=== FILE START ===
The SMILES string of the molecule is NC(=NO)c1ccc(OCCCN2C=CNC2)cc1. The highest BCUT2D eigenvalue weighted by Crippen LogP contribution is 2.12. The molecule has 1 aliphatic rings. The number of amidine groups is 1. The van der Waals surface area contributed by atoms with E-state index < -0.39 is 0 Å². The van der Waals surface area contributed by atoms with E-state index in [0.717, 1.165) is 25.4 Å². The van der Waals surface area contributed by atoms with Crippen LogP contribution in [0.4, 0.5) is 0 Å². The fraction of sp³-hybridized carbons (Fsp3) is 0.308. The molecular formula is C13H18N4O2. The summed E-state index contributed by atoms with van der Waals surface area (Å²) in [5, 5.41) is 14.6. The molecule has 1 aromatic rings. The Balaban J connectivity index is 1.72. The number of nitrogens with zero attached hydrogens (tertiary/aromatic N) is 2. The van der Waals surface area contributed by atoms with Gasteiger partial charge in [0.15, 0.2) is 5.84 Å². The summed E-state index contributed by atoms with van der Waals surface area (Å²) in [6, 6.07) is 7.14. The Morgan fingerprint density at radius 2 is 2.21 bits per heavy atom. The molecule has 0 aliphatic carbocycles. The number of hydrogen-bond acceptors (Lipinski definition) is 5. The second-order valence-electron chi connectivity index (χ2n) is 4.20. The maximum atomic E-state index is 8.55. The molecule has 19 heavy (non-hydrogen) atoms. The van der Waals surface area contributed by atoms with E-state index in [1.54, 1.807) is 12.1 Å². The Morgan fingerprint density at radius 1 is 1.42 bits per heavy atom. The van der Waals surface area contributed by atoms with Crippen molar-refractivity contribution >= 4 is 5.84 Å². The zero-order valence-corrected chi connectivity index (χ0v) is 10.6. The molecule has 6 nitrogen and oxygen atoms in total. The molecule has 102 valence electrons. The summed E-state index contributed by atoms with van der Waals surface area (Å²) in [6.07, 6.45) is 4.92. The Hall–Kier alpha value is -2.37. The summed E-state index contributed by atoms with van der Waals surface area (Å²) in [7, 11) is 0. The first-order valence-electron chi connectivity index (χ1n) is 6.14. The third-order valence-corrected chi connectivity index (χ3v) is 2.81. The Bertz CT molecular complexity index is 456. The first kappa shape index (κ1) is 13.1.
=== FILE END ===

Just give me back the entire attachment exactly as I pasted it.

The SMILES string of the molecule is NC(=NO)c1ccc(OCCCN2C=CNC2)cc1. The highest BCUT2D eigenvalue weighted by Crippen LogP contribution is 2.12. The molecule has 1 aliphatic rings. The number of amidine groups is 1. The van der Waals surface area contributed by atoms with E-state index < -0.39 is 0 Å². The van der Waals surface area contributed by atoms with E-state index in [0.717, 1.165) is 25.4 Å². The van der Waals surface area contributed by atoms with Crippen LogP contribution in [0.4, 0.5) is 0 Å². The fraction of sp³-hybridized carbons (Fsp3) is 0.308. The molecular formula is C13H18N4O2. The summed E-state index contributed by atoms with van der Waals surface area (Å²) in [5, 5.41) is 14.6. The molecule has 1 aromatic rings. The Balaban J connectivity index is 1.72. The number of nitrogens with zero attached hydrogens (tertiary/aromatic N) is 2. The van der Waals surface area contributed by atoms with Gasteiger partial charge in [0.15, 0.2) is 5.84 Å². The summed E-state index contributed by atoms with van der Waals surface area (Å²) in [6, 6.07) is 7.14. The Morgan fingerprint density at radius 2 is 2.21 bits per heavy atom. The molecule has 0 aliphatic carbocycles. The number of hydrogen-bond acceptors (Lipinski definition) is 5. The second-order valence-electron chi connectivity index (χ2n) is 4.20. The maximum atomic E-state index is 8.55. The molecule has 19 heavy (non-hydrogen) atoms. The van der Waals surface area contributed by atoms with E-state index in [1.54, 1.807) is 12.1 Å². The Morgan fingerprint density at radius 1 is 1.42 bits per heavy atom. The van der Waals surface area contributed by atoms with Crippen molar-refractivity contribution >= 4 is 5.84 Å². The zero-order valence-corrected chi connectivity index (χ0v) is 10.6. The molecule has 6 nitrogen and oxygen atoms in total. The molecule has 102 valence electrons. The summed E-state index contributed by atoms with van der Waals surface area (Å²) in [6.07, 6.45) is 4.92. The Hall–Kier alpha value is -2.37. The summed E-state index contributed by atoms with van der Waals surface area (Å²) in [7, 11) is 0. The first-order valence-electron chi connectivity index (χ1n) is 6.14. The third-order valence-corrected chi connectivity index (χ3v) is 2.81. The Bertz CT molecular complexity index is 456. The first kappa shape index (κ1) is 13.1.